Up to now, published dermatologic expert opinions recommend all or some of the following tests before initiating therapy: complete blood cell counts, liver function tests, glucose-6-phosphate dehydrogenase levels, and urine porphyrin determinations, as well as blood cell count and liver function tests at follow-up every 3 to 4 months (Dutz and Ho 1998). However, this does not seem to be cost beneficial (Sontheimer 2000). In several studies, no significant hematologic or hepatic toxic effects were observed when using the previously mentioned dosing guidelines (Fox et al. 1996, Fries et al. 1993, Kuhn et al. 2000). It is questionable whether routine testing would have prevented the only three cases with severe side effects using the recommended doses: one report of a nonfatal case of serious hematologic toxic effects (McDuffie 1965) and two reports of idiosyncratic fatal hepatotoxic effects in the first 2 weeks of treatment (Makin and Wendon 1994).
Since 1996, the American College of Rheumatology guidelines for the use of hydroxychloroquine, although for rheumatoid arthritis, have stated explicitly that pretreatment and follow-up laboratory tests of any type are not necessary (American College of Rheumatology 1996). This recommendation is supported by the experience of Sontheimer and may hold true also for correctly dosed chloroquine (Sontheimer 2000). He estimates savings of approximately $1.1 million per year if routine laboratory tests for hydroxychloroquine would be abandoned by dermatologists and recommends cost-benefit analysis for laboratory analysis during the treatment of dermatologic diseases with antimalarials.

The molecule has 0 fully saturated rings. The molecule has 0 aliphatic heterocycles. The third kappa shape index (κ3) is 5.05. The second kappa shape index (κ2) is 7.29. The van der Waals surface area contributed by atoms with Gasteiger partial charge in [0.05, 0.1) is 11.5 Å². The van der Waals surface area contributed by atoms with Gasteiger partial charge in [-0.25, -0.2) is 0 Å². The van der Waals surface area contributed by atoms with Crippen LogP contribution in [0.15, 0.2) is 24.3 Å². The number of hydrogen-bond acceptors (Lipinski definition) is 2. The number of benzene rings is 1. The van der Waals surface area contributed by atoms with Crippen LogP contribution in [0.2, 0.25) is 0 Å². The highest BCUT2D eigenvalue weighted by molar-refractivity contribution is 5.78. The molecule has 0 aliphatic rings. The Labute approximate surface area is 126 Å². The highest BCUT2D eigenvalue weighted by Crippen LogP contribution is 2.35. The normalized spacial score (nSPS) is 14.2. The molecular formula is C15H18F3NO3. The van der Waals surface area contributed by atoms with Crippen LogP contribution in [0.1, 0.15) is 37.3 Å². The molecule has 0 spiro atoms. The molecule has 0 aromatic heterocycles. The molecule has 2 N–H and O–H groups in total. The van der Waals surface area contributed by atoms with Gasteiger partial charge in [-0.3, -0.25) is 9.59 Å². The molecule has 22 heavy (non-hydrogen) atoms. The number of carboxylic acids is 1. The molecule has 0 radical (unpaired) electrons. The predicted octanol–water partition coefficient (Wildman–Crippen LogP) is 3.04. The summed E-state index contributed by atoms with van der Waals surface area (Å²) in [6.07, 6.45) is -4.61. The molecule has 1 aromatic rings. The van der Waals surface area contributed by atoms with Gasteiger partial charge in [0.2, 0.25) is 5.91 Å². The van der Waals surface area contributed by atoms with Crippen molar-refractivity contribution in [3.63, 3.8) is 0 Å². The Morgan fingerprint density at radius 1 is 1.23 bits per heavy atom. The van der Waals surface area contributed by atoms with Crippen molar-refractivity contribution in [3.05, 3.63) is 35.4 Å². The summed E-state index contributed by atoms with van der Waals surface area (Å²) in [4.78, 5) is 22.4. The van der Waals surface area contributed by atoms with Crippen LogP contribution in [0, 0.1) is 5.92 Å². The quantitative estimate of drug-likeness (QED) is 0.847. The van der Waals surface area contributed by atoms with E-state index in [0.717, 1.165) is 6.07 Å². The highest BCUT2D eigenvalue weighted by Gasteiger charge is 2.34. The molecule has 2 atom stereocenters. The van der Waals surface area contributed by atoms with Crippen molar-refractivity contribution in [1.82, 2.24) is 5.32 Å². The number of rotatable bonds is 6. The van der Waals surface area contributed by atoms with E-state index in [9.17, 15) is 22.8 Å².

During quinacrine therapy, blood counts should be performed every 2-3 months. If significant decreases in hemoglobin levels and reticulocyte counts are observed, therapy has to be stopped.
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